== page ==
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Contributed by Nancy Pierce on 10/03/2012
Peter Melcher. Invited seminar speaker. "The risky business of moving water long-distances under negative pressure in plant." Hamilton College's Biology Department Seminar Series. October 2012.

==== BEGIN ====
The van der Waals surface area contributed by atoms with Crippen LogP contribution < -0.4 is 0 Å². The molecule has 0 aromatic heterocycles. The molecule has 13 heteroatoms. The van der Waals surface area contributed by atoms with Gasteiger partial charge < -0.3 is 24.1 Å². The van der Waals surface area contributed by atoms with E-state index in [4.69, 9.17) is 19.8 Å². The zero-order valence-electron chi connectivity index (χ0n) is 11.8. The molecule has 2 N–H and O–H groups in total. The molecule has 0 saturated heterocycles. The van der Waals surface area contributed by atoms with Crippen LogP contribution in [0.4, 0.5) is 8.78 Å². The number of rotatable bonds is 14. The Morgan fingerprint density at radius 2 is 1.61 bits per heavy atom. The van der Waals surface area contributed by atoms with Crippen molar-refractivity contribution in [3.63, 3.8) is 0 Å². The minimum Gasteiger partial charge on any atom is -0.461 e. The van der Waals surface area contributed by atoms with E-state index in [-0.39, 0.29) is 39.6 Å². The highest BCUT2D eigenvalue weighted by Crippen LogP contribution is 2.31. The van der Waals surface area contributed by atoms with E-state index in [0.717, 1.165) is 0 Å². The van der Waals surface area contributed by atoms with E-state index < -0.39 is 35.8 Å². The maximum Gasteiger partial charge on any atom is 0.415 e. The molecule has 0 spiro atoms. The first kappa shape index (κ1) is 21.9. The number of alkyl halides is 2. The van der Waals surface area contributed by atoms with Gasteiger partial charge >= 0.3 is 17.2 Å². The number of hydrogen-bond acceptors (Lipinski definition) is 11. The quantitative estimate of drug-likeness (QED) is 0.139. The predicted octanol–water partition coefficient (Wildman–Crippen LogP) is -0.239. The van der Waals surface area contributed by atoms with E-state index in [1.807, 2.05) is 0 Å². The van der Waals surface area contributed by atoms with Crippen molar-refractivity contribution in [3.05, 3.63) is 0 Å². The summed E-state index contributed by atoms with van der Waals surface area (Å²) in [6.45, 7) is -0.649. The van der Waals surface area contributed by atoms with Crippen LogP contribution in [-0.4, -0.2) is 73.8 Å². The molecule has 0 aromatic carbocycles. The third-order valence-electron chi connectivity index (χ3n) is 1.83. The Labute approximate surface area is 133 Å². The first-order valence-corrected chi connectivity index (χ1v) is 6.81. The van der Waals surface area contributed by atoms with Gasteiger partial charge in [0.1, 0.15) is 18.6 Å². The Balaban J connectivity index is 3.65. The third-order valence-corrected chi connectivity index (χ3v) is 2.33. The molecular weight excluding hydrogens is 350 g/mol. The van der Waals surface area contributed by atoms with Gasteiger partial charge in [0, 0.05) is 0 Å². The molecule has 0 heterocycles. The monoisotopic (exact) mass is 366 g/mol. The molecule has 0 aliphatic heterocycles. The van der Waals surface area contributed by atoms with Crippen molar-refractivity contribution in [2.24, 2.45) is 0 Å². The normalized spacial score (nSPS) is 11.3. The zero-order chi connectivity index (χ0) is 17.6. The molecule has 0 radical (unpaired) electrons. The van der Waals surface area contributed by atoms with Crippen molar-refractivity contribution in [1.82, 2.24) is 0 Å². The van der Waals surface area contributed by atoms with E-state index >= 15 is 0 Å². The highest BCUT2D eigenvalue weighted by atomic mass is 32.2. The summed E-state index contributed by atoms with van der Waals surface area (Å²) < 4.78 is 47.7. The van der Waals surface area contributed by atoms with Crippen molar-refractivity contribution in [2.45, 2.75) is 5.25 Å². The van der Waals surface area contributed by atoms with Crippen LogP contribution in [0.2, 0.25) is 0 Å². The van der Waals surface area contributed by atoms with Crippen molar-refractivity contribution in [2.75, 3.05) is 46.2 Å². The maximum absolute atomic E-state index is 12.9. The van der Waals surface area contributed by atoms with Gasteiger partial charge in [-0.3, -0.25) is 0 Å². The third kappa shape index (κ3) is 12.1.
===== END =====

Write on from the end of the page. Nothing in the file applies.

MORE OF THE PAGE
Plants move water from the soil to the leaf rather great distances without using a positive force pump, such as a heart. Understanding this phenomena stimulated scientific inquiries dating back 500 years with Leonardo Da Vinci. How do plants move water long distances? Plants use the dry atmosphere to evaporate water from internal leaf spaces, thus pulling water against the forces of gravity and hydraulic resistance. However, this means that the continuous water columns are put under negative pressures, and this makes them vulnerable to the formation of bubbles or embolisms. Embolisms disrupt the liquid continuity and impeded the flow of water through the plant. Recently, we have discovered that many plants have evolved mechanisms to remove embolisms and I will present observations using hydraulic methods and Magnetic Resonance Imaging that show refilling of embolisms while water is at negative pressure potentials. Mechanisms that allow plants to refill embolisms while under tension will also be discussed.